Southern Baptist churches should develop new strategies for evangelism to reach an unbelieving world, said Ed Stetzer, who was appointed in May as executive director of the Billy Graham Center for Evangelism at Wheaton College in Wheaton, Ill.
"Brothers and sisters, Jesus' last words have to be our first priority," Stetzer said of the Great Commission, the biblical mandate to evangelize unbelievers. "And yet, our evangelism effectiveness continues to decline."
The church has become increasingly ineffective despite an unchurched community that is largely willing to listen to the Christian message, he said.
According to LifeWay Research, 89 percent of unchurched people in their 20s say they are willing to listen to someone explain Christianity, while most Protestant churchgoers have never told anyone how to become a Christian, Stetzer said. Stetzer spent nine years at LifeWay, most recently as executive director of LifeWay Research and will assume his post at Wheaton on July 1.
"We have a nation with open hearts and a church with closed mouths," he said.
Southern Baptist evangelism strategies that were widely effective in the 1950s no longer work, Stetzer said, and Southern Baptist churches need to change their approach. Southern Baptist churches need to reevaluate how they "do church," Stetzer said, or risk losing their place in God's plan for the universal church.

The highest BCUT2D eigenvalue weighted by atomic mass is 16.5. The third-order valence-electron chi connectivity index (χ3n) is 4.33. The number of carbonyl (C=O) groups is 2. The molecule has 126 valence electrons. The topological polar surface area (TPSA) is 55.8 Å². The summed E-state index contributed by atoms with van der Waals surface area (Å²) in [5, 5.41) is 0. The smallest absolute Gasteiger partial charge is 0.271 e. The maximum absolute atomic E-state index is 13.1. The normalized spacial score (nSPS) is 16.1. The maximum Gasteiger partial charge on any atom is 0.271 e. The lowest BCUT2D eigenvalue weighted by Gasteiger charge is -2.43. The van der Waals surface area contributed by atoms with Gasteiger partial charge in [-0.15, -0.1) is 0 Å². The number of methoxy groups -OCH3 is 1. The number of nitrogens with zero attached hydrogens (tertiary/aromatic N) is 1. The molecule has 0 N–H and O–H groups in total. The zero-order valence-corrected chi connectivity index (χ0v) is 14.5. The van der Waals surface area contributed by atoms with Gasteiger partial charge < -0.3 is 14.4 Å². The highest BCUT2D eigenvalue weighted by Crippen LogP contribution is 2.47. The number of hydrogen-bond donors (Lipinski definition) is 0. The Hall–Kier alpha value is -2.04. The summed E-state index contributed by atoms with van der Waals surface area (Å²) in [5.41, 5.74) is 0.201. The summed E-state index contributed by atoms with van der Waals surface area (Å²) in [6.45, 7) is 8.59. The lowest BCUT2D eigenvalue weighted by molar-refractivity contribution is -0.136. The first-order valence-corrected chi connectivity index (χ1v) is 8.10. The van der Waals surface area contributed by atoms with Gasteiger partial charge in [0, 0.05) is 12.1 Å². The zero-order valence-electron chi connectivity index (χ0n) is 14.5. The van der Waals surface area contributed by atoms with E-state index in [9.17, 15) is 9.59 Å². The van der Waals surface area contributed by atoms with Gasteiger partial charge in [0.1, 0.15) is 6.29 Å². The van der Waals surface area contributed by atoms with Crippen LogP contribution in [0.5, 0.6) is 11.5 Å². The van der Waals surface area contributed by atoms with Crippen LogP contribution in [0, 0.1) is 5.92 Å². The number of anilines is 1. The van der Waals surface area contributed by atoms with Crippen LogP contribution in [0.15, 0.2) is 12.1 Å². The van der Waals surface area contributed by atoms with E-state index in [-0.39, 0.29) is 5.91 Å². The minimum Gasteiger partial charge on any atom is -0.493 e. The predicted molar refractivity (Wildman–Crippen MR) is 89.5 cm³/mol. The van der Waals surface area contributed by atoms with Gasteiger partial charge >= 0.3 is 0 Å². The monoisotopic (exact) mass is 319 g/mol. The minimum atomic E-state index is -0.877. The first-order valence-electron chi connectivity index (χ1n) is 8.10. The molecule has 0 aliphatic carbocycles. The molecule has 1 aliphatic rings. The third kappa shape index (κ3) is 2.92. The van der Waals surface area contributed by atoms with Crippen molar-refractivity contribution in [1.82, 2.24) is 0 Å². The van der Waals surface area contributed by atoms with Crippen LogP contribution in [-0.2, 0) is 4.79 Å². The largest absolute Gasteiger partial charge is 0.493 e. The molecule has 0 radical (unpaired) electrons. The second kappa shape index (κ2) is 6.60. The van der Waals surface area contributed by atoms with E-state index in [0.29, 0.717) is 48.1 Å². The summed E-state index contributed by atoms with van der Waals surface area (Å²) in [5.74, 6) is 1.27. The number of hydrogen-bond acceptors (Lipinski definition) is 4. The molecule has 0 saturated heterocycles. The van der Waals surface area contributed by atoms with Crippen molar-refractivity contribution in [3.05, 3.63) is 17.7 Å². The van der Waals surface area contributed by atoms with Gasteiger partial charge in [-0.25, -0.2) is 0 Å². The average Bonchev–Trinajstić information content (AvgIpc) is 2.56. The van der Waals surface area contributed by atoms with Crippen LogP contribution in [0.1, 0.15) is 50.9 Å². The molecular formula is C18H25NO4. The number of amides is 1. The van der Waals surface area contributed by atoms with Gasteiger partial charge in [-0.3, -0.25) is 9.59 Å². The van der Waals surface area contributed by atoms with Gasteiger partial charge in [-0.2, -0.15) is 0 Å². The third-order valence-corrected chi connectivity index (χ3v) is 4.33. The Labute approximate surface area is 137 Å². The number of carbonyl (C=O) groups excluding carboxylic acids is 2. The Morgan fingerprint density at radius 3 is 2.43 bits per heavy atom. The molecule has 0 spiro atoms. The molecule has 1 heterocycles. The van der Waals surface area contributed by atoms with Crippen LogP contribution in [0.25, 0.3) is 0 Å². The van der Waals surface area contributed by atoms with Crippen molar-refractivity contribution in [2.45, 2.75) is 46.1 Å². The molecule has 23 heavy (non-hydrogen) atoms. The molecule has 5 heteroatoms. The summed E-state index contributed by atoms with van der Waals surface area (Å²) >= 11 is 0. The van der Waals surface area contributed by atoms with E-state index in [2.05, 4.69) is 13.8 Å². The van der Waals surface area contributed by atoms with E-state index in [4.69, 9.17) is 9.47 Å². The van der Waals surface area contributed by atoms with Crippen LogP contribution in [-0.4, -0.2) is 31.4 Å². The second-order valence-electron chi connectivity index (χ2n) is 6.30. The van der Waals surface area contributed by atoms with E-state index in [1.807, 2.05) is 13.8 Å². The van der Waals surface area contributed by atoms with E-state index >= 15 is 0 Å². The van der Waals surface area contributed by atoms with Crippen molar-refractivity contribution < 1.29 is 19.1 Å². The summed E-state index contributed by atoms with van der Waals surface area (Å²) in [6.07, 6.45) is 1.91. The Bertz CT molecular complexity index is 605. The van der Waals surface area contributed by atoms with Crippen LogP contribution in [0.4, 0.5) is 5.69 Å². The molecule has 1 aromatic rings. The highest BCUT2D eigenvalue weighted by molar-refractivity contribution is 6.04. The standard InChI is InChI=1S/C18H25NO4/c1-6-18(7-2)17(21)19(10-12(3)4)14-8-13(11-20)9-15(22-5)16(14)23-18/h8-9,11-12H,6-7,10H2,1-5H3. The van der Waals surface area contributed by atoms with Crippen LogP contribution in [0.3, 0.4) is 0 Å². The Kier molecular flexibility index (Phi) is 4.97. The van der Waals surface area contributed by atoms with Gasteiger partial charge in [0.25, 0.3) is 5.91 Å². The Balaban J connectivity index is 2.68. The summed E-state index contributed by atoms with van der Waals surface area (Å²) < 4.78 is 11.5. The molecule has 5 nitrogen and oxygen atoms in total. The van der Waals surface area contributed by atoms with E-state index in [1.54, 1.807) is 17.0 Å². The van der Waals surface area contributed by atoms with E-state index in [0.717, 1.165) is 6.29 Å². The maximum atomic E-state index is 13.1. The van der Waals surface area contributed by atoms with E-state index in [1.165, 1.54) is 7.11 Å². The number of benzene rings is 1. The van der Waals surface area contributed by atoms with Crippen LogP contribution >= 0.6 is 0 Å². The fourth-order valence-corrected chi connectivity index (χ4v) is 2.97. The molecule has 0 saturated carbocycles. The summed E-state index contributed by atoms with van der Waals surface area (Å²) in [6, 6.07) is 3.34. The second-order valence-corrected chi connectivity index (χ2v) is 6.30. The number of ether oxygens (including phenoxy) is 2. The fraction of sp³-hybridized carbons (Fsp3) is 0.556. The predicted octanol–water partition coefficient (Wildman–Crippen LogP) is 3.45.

"God has not promised a future to Southern Baptists, he has promised a future to His church," Stetzer said. "The question is: Will we be part of the future of His church? Or will we ourselves embrace the inevitable decline that will come if we refuse to change?"
Kicking off the Monday evening session of the Pastors' Conference, Jimmy Scroggins, pastor of Family Church (formerly First Baptist) in West Palm Beach, Fla., drew a sharp contrast between his previous ministry in Kentucky and that in South Florida, "way below the Bible Belt."
The "multicultural, multigenerational and multi-campus church" is "seeing people saved" and has been identified as the ninth fastest growing church in the United States, Scroggins said.
"Yet we are not making a dent in the millions and millions of lost people in South Florida," he said. "And as a Southern Baptist family, we are not making a dent in millions and millions of lost persons in the world."